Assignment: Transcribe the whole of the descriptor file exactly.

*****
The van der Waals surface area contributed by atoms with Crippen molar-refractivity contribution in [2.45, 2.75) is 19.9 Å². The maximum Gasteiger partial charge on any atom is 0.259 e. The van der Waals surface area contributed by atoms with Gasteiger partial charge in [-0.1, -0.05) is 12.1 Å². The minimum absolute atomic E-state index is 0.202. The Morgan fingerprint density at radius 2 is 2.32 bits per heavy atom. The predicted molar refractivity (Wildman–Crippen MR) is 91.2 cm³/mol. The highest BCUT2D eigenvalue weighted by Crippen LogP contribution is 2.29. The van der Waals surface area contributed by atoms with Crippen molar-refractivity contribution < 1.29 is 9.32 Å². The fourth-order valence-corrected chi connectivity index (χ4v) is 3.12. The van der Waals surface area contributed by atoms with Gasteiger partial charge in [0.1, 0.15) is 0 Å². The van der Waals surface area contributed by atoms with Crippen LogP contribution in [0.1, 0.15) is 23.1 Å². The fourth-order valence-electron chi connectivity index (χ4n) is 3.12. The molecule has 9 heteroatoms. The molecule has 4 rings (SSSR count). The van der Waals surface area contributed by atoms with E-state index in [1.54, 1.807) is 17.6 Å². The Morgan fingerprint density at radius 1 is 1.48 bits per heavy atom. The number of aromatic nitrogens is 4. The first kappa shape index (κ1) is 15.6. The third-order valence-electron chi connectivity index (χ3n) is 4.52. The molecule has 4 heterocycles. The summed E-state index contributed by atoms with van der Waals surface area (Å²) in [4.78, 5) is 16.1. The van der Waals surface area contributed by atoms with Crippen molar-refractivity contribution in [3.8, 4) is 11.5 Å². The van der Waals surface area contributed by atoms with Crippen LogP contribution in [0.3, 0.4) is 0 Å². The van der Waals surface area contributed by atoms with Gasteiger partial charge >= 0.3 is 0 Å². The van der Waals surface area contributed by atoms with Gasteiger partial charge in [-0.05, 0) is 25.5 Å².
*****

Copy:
The van der Waals surface area contributed by atoms with Crippen molar-refractivity contribution in [2.45, 2.75) is 19.9 Å². The maximum Gasteiger partial charge on any atom is 0.259 e. The van der Waals surface area contributed by atoms with Gasteiger partial charge in [-0.1, -0.05) is 12.1 Å². The minimum absolute atomic E-state index is 0.202. The Morgan fingerprint density at radius 2 is 2.32 bits per heavy atom. The predicted molar refractivity (Wildman–Crippen MR) is 91.2 cm³/mol. The highest BCUT2D eigenvalue weighted by Crippen LogP contribution is 2.29. The van der Waals surface area contributed by atoms with Crippen molar-refractivity contribution < 1.29 is 9.32 Å². The fourth-order valence-corrected chi connectivity index (χ4v) is 3.12. The van der Waals surface area contributed by atoms with Gasteiger partial charge in [0.1, 0.15) is 0 Å². The van der Waals surface area contributed by atoms with Crippen LogP contribution in [0.1, 0.15) is 23.1 Å². The fourth-order valence-electron chi connectivity index (χ4n) is 3.12. The molecule has 9 heteroatoms. The molecule has 4 rings (SSSR count). The van der Waals surface area contributed by atoms with E-state index in [1.54, 1.807) is 17.6 Å². The Morgan fingerprint density at radius 1 is 1.48 bits per heavy atom. The number of aromatic nitrogens is 4. The first kappa shape index (κ1) is 15.6. The third-order valence-electron chi connectivity index (χ3n) is 4.52. The molecule has 4 heterocycles. The summed E-state index contributed by atoms with van der Waals surface area (Å²) in [4.78, 5) is 16.1. The van der Waals surface area contributed by atoms with Crippen molar-refractivity contribution in [3.8, 4) is 11.5 Å². The van der Waals surface area contributed by atoms with Crippen LogP contribution in [0.3, 0.4) is 0 Å². The van der Waals surface area contributed by atoms with Gasteiger partial charge >= 0.3 is 0 Å². The van der Waals surface area contributed by atoms with Gasteiger partial charge in [-0.05, 0) is 25.5 Å².